‘A kaleidoscope is a cylinder with mirrors containing loose, coloured objects such as beads or pebbles and bits of glass. As the viewer looks into one end, light entering the other creates a colourful pattern, due to the reflection off of the mirrors.’ – Wikipedia
‘Many people cannot refrain from picking up stones of a slightly unusual colour or shape and keeping them…Men have collected stones from the beginning of time and assumed that certain ones were the container for the life-force and all its mysteries.’ – Carl Jung
Sometimes patterns from the past get stirred up. There might be one piece of a picture that comes up again in a new setting, like coloured glass in a kaleidoscope. It is so vivid – think of a bright blue or deep green – that its reappearance brings back the whole old picture. Even though, when you pause to think, it is just that one piece that is the same. The rest is new. So, can you not let the spectre of the past be stirred up? Can you not react in the old way?
Especially when you recognise a parent’s voice in the present picture. You hear your mother’s voice of hurt, impatience, frustration, the spoiled child – hiding her head under the sheets and retreating for what seems like weeks even if it is only overnight.
So once you see then, and become once again the child that observed the parent-child, can you also see now? – the rest of the picture is not the same. And you are no longer that child. You have different choices. You can be, just be. Be an observer of beautiful forms, standing back.
And yet, still, in a very deep place inside, those feelings are stirred up. This is life, this is normal. No, it isn’t. It doesn’t have to be.
The piece of kaleidoscopic wonder is a piece of glass with a sharp edge. It cuts, you wince. It is said you can remove a thorn with a thorn. So something is needed to cut deep beyond that level of helpless feeling.
‘She lives with little joy or fear.
Over the water, running near,
The sheepbell tinkles in her ear.
Before her hangs a mirror clear,
Reflecting towered Camelot.’ (The Lady of Shalott – Tennyson, 1833 version)
‘And moving thro’ a mirror clear
That hangs before her all the year,
Shadows of the world appear.
There she sees the highway near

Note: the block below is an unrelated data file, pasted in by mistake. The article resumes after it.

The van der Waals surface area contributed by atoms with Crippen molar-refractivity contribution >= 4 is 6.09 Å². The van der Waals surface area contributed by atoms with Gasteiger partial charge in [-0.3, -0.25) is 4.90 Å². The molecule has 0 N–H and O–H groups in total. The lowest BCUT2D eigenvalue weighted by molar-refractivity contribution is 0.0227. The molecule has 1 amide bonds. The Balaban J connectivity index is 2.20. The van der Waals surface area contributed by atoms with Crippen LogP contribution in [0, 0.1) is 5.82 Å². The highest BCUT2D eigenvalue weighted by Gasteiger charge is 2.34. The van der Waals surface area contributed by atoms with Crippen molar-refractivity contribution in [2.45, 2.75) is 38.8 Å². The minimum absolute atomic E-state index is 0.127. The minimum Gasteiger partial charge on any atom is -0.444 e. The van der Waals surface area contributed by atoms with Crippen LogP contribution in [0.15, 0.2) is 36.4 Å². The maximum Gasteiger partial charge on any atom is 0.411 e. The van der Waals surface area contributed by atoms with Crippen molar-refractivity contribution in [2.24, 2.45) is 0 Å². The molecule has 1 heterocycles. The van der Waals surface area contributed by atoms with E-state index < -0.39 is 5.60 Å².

Winding down to Camelot.’ ((The Lady of Shalott – Tennyson, 1842 version)
Contemplating what images to put on your Wall, you quickly become aware of your image. The internet is a wonderful mirror.
You may get lost in a sea of posts. The voices in your mind as you read them down your Wall: ‘that’s superficial’, ‘that’s beautiful’, ‘that’s blowing his own trumpet’, ‘that’s very long’, that’s nice’, ‘that sounds pompous’, ‘that sounds fake’, ‘that’s so well-expressed’, ‘a victim’, ‘ a rant!’, ‘how sad’, ‘how can they think that?’…
The endless flow of observations turning into judgments in the mind. Shadows of the world appear. The mirror is no longer clear once the mind gets a hold of it.
You can turn the mirror back on yourself and see how you are in that world of illusion.
It’s like a journey back in time. Retrace your steps to see what makes you comfortable, and uncomfortable, in the presence of others – invisible others.
‘What do they see?’ ‘What will they think of me?’ How will they respond?’ ‘What should I say?’ ‘What shouldn’t I say?’ ‘Will they agree?’ ‘ Will we have an argument?’ ‘Should I like it?’ 'Is that ego?'
The list goes on and on. In a way, it’s like slowing down action in real time so that you can consider, make a choice, before you let your buttons be pushed, and push the ‘like’ or ‘share’ button to respond. That’s the luxury of remoteness, so often belittled as a bad thing. Actually it lets us see ourselves in action, in slow motion, and create a gap between the prompt to act and the action itself, so that we may become less attached to the result.
The kaleidoscopic patterns unfold, they repeat themselves.
If you look clearly without judgment or endorsement, then maybe you can see yourself a little more in focus, in the mirror; and maybe you can consider changing your reflection.
The thoughts and feelings I have float away from me, out to you, and float down to me. I find them in the mirror that is a river of flowing images. They are moments snatched from the flow offered to you. You may or may not see them. It doesn’t matter. It is also no matter whether I am here or not. I am still here whether or not you see me, just as you are here too in your absence.
I can use a subtle tone when I speak to you, you may miss it completely if you’re not listening. A small action is sometimes a kernel of a larger feeling.
So with a gaze. My glance fell upon the most beautiful camellias in a vase on a table, when I was talking to someone the other day. I observed my gaze deepen and become softer and more subtle, not grasping just receiving. I felt how different it was from the more careless active movements of looking, moving, grasping, talking that happen during so much of life.
Anything can be a mirror if we choose to let it be. Any moment, movement, look, thought, feeling, action. Everything can be a mirror and we can stop and reflect even as we act, without the reflection getting in the way; with reflection informing the action, so the action is performed with more skill and perhaps received with more care and more feeling consideration, which is love.
A small action, like a stone of a slightly unusual colour or shape, is a container for the life-force and all its mysteries. Hold on to it.
‘Modern kaleidoscopes are made of brass tubes, stained glass, wood, steel, gourds or almost any material an artist can use. The part containing objects to be viewed is called the 'object chamber' or 'object cell'. Object cells may contain almost any material. Sometimes the object cell is filled with a liquid so the items float and move through the object cell in response to a slight movement from the viewer.’ – Wikipedia